Editor’s note: This post by Sean Lawson provides context on cyber conflict, an area of interest at the nexus of national security and technology. – bg
British sociologist Frank Furedi notes that an increasingly prominent feature of postmodern society is a “crisis of causality” that is “a cultural mood that assumes the uncertainty of causality between action and effect” (p. 8). This crisis of causality, he argues, is at the root of our growing fears of various unseen threats and vulnerabilities. Cyber threats of various sorts are identified as prime examples of the “expanding empire of the unknown” at the heart of our anxieties about life in advanced Western societies (p. 25-26).
One example of the crisis of causality in cybersecurity is the “attribution problem”–i.e. it is difficult to uncover the perpetrator of a cyber attack with certainty. But growing fear of cyber threats is also indicative of a more general attribution problem, one in which we often focus upon the most exotic, hypothetical causes of our misfortunes while ignoring the actual causes. Cyber war is the exotic, hypothetical cause du jour.
One recent example comes in a piece by David Rothkopf for Foreign Policy that warns us all that “The Phantom War has Begun.” The “phantom war” is, of course, cyber war. And it’s scary precisely because it is “rock[ing] your world” even though “most people don’t even know it.” Rothkopf’s piece was in large part inspired by an Office of the National Counterintelligence Executive report on foreign economic and industrial espionage against the United States that “gives special attention to foreign collectors’ exploitation of cyberspace.” Rothkopf writes,
Imagine wars that were conducted constantly, wars in which both sides might not be bent on destroying one another but would rather focus on capturing resources or slowing down economic performance or producing popular frustration or distributing misinformation or manipulating elections or markets. […] Imagine what the future might hold.
Imagine the consequence of simply a rapidly spreading perception that a stock market’s security had been compromised and that prices were being manipulated. We’d be back to paper trading or no trading at all in a matter of hours.
While the world looks to the economic crisis in Europe this week, acknowledging that international finance is the first place we are feeling the risks associated with living in such a closely interconnected world, there are rumblings of further such risks. But how long will it take for us to come up with a strategy to defend ourselves and limit damage in this already on-going war….or an appropriate code of ethics for conducting it…this war that it seems quite likely no one can ever win.
While the world wonders how to come up with solutions to the financial crisis that we are already in, a crisis caused by a perfect storm of bad economic policies and good old fashioned greed and corruption (not cyber war), Rothkopf and many others are instead worried about strategies for imagined futures.
This is not the first time that Rothkopf has used actual, ongoing crisis as a means to motivate a response to hypothetical, imagined futures. In April 2011, he seized on the Japanese earthquake, tsunami, and Fukishima nuclear accident to refocus our attention on what really matters: hypothetical cyber wars! Less than one week after the earthquake and tsunami that resulted in the destruction of entire cities, tens of thousands of people killed or displaced, and one of the worst nuclear accidents in history, Rothkopf told readers that all of this “may, in a way, be yesterday’s news.” Tomorrow’s news, he said, will be about “cyber war.” Astonishingly, he lamented that “This is the deeply unsettling situation effectively framed by General Alexander in his testimony [earlier that week] and rather than having been obscured by this week’s news [Japanese earthquake] it should only have been amplified by it.”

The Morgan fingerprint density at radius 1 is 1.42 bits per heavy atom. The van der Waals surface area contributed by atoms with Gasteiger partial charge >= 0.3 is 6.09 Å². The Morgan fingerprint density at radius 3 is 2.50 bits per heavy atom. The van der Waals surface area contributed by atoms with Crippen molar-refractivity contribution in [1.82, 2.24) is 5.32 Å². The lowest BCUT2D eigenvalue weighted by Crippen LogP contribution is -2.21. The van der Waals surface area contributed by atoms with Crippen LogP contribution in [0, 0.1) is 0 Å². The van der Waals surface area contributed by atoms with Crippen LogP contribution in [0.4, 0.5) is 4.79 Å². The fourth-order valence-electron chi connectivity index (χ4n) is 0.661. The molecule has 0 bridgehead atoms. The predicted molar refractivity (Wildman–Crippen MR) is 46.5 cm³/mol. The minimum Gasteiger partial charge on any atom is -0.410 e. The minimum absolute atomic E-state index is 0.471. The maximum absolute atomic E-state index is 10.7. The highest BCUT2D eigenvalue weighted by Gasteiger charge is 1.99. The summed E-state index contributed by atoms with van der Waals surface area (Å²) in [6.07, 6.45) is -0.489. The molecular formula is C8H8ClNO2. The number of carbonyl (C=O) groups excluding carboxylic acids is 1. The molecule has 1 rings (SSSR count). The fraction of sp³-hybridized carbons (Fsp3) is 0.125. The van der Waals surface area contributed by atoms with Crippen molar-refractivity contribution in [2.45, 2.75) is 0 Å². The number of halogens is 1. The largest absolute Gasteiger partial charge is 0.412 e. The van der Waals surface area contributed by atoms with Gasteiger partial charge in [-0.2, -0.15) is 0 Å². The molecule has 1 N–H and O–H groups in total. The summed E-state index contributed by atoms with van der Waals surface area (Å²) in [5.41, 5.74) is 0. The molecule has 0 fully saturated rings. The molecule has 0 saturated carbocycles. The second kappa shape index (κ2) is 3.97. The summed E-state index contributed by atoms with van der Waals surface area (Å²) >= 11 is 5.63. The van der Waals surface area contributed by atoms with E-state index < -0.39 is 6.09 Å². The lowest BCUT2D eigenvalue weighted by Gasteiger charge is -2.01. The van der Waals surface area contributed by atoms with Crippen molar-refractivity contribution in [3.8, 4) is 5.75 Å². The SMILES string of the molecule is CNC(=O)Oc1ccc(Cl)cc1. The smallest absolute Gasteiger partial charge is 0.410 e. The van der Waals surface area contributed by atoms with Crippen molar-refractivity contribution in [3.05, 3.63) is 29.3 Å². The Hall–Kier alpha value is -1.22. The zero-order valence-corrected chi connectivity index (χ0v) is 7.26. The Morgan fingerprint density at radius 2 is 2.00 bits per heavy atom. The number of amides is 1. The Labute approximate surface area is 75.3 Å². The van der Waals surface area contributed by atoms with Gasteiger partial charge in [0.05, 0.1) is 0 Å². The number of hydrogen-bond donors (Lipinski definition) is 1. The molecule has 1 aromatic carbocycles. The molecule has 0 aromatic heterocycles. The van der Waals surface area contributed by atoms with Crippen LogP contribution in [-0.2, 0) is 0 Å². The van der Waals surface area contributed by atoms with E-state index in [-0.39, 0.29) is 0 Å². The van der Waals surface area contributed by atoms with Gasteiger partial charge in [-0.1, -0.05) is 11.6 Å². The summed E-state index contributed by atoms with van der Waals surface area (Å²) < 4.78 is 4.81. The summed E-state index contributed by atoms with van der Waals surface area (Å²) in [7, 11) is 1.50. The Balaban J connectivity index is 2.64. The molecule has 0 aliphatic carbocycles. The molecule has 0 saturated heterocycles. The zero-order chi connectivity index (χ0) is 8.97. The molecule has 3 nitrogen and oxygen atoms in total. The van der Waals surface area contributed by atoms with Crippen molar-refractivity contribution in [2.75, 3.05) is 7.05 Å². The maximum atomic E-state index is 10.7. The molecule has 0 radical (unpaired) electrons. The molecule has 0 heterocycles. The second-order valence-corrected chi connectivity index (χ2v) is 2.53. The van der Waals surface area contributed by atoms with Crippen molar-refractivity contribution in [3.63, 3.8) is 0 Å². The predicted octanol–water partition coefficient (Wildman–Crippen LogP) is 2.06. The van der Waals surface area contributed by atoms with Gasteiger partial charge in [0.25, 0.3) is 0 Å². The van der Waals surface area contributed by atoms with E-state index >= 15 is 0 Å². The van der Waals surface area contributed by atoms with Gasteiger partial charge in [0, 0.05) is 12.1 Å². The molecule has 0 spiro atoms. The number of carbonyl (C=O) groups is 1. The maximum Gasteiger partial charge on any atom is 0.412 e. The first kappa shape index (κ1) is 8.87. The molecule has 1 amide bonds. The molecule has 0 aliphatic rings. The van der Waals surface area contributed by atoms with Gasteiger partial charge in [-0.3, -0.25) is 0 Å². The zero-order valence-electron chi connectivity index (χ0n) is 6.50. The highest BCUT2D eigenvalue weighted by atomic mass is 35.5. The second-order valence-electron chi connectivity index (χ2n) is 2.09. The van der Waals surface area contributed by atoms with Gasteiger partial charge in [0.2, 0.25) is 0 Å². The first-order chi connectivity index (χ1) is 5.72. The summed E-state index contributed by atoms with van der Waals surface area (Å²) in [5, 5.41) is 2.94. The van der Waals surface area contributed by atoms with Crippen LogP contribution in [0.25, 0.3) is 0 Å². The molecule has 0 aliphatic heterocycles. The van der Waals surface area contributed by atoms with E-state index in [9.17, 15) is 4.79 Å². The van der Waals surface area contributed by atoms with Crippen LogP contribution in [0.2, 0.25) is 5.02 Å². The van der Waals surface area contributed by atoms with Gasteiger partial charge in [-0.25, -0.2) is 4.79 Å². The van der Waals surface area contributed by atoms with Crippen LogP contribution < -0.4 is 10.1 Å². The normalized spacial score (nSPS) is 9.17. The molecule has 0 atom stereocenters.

The idea that the very real and ongoing tragedy in Japan should have “amplified” the Congressional testimony of a government official angling for more money to respond to hypothetical threats is ridiculous and offensive. This is especially the case when we remember that an OECD report released around the same time as Rothkopf’s post had indicated that cyber attacks are unlikely to have the kinds of impacts that we have seen in Japan, the ripples of which have had global impacts. (My own analysis of the potential for “cyber-doom” for the Mercatus Center at George Mason University reached many of the same conclusions as the OECD study.)
But this tendency to overlook reality in favor of thinking about imagined futures is not limited to Rothkopf. In fact, it has become quite common among national security professionals in the United States, especially those who write about and work on cybersecurity issues. Less than two weeks after Rothkopf’s post, Brent Scowcroft, former National Security Advisor to President George H.W. Bush, “compared the cyber threat to the danger posed by nuclear weapons during the Cold War. He said, ‘Cyber has the same capabilities’, before adding that actually, ‘in many ways it’s more daunting.’”
Again, such comments are both ridiculous and offensive when we remember that there were hundreds of thousands of casualties as a result of the atomic bombings of Hiroshima and Nagasaki, and that during the Cold War the United States and Soviet Union produced enough nuclear weapons to kill every living thing on the planet multiple times over. While cyber attack has not come remotely close to showing that kind of potential for destruction, many of those nuclear weapons built during the Cold War are still with us and nations like Iran and North Korea are working feverishly to acquire their own nuclear arsenals, despite the emergence of cyber wonder weapons like Stuxnet.
For the last three years, policymakers in the United States, from the White House to the Congress to the Department of Defense, have framed cyber threats primarily in economic terms and with an emphasis on theft of intellectual property and decreased economic competitiveness. Some key examples: